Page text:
At a detention centre in Israel’s Negev desert, African transients confronting extradition say they would preferably be detained than sent to a nation they don’t know anything about.
“I won’t go there,” Abda Ishmael, a 28-year-old Eritrean, said in excellent Hebrew outside Holot, an open facility housing some 1,200 migrants and set to be shut down on April 1 as part of the government’s expulsion policy.
“Guys who were here and went to Rwanda and Uganda -– we saw what happened to them.”
Israel is attempting to remove a great many Eritreans and Sudanese who entered illicitly finished the years, giving them a final offer: leave by April 1 or risk being imprisoned indefinitely.
As the migrants could face danger or imprisonment if returned to their homelands, Israel is offering to relocate them to an unnamed third country, which aid workers say is Rwanda or Uganda.
Those who choose to leave by the end of March are being offered a cash incentive of $3,500.
The plan has drawn criticism from the United Nations’ refugee agency as well as some in Israel, including Holocaust survivors who say the country has a special duty to protect migrants.
Eritreans at Holot say Rwanda and Uganda hold no prospects for them, and they’d rather be imprisoned in Israel than embark on another journey into the unknown.
‘Just seeking asylum’
Ishmael, who reached Israel in 2011 after a terrifying journey from Eritrea, has heard about the fates of others sent to Rwanda or Uganda.
He said they have faced hardships in their new homes and gone on to take dangerous routes to Europe in hope of winning refugee status.
He vowed he would not voluntarily step back into the unknown.
“We know of people who were killed by (the Islamic State group), who were killed on their way to Libya, who starved and died of thirst in the desert,” he said.
“These people were just seeking asylum.”
To Shishay Tewelde Medihin, 24, Rwanda and Uganda are “death countries” and Israel is “risking my life”.
He slammed an aid package Israel is reportedly planning to offer African countries in return for absorbing the migrants.
Tewelde Medihin said he planned to stay “indefinitely” in Saharonim prison, where migrants are expected to be sent if they refuse to leave.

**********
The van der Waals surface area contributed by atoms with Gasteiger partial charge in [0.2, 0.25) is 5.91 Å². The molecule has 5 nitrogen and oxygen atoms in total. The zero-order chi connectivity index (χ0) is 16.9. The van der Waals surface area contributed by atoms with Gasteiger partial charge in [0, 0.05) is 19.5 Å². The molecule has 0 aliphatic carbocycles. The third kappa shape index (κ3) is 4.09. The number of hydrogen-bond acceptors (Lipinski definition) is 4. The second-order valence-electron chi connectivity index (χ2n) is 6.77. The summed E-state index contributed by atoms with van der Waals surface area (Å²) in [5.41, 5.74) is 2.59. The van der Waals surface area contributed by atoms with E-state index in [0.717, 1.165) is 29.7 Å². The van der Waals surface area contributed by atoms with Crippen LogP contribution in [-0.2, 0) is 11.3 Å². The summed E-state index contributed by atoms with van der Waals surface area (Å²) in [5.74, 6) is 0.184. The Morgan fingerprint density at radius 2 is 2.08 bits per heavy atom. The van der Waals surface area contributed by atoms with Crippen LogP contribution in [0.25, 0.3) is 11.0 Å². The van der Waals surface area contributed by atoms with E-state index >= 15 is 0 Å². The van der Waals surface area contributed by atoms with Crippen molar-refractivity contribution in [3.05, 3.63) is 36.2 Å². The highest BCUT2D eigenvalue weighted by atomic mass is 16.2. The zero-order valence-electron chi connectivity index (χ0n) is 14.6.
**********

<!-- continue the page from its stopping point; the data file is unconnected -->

According to interior ministry figures, there are currently some 42,000 African migrants in Israel, half of them children, women or men with families, who are not facing the April deportation deadline.
Israeli officials stress that no one they classify as a refugee or asylum seeker will be deported.
But out of some 15,400 asylum requests filed, 6,600 have been processed and just 11 have received positive answers.
Another 1,000 Sudanese from Darfur have received special status preventing their deportation.
Other men whose requests have been denied could face deportation.
Migrants began entering Israel through what was then a porous Egyptian border in 2007. The border has since been strengthened, all but ending illegal crossings.
Many migrants ended up in southern Tel Aviv, where they found work as dishwashers and cooks. But their growing community angered some Israelis.
Religious and conservative politicians have portrayed the presence of Muslim and Christian Africans as a threat to Israel’s Jewish character.
Calling them “infiltrators,” Prime Minister Benjamin Netanyahu has repeatedly called for their expulsion.
Rights groups have rallied to the migrants’ cause, saying they should be recognised in Israel as refugees and arguing they will face grave dangers if they are deported.
Others argue that conditions in Rwanda and Uganda are acceptable and it is not Israel’s duty to care for them.
“I’ll ensure all the rights we promised them, and at the same time, I’ll rehabilitate south Tel Aviv,” Interior Minister Arye Deri said.
The migrants located at Holot are allowed to leave during the day.
Waiting for a bus outside the facility, a defiant Ahmad Jamal, 25, said the government’s plan was a ploy by Netanyahu to divert attention from corruption probes.
“We’re wise to his tricks,” he said bitterly.
Ishmael asked how he could be considered an economic migrant if he cannot be deported to his country of origin because of the dangers there.
“If the government really thinks I infiltrated to become a work migrant, it should have returned me to my country of origin,” he said.
Both Ishmael and Tewelde Medihin miss their home country, but say they had no choice but to flee what they describe as a dictatorship.
“If things were better there, I wouldn’t stay another minute here. I miss my country, my mother, my people,” Tewelde Medihin said. “I didn’t want to be a refugee.”
Like the other Eritreans at the centre, Jamal’s route to Israel involved an arduous trek through African countries and the Sinai desert, where he and his peers were at the mercy of Bedouin smugglers.
He also said he would refuse a cash payoff and hope for the best.
“God will watch over me, nobody else does,” he said. “We’re not afraid of anything. We’ve been through much worse.”